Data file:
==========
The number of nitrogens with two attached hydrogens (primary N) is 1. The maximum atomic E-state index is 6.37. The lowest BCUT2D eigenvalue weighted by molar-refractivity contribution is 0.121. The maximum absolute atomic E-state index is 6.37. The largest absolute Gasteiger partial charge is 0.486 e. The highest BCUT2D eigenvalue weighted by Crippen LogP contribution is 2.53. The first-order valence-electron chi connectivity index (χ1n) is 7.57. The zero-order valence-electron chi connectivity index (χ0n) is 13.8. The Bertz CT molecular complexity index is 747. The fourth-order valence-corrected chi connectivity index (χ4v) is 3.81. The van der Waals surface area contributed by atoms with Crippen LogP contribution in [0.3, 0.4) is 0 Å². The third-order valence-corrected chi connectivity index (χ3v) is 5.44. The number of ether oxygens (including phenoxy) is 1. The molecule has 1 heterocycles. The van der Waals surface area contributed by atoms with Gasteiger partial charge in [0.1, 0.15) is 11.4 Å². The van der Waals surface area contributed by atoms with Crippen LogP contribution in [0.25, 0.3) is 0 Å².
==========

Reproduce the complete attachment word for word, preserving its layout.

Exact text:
The number of nitrogens with two attached hydrogens (primary N) is 1. The maximum atomic E-state index is 6.37. The lowest BCUT2D eigenvalue weighted by molar-refractivity contribution is 0.121. The maximum absolute atomic E-state index is 6.37. The largest absolute Gasteiger partial charge is 0.486 e. The highest BCUT2D eigenvalue weighted by Crippen LogP contribution is 2.53. The first-order valence-electron chi connectivity index (χ1n) is 7.57. The zero-order valence-electron chi connectivity index (χ0n) is 13.8. The Bertz CT molecular complexity index is 747. The fourth-order valence-corrected chi connectivity index (χ4v) is 3.81. The van der Waals surface area contributed by atoms with Crippen LogP contribution in [0.3, 0.4) is 0 Å². The third-order valence-corrected chi connectivity index (χ3v) is 5.44. The number of ether oxygens (including phenoxy) is 1. The molecule has 1 heterocycles. The van der Waals surface area contributed by atoms with Gasteiger partial charge in [0.1, 0.15) is 11.4 Å². The van der Waals surface area contributed by atoms with Crippen LogP contribution in [0.25, 0.3) is 0 Å².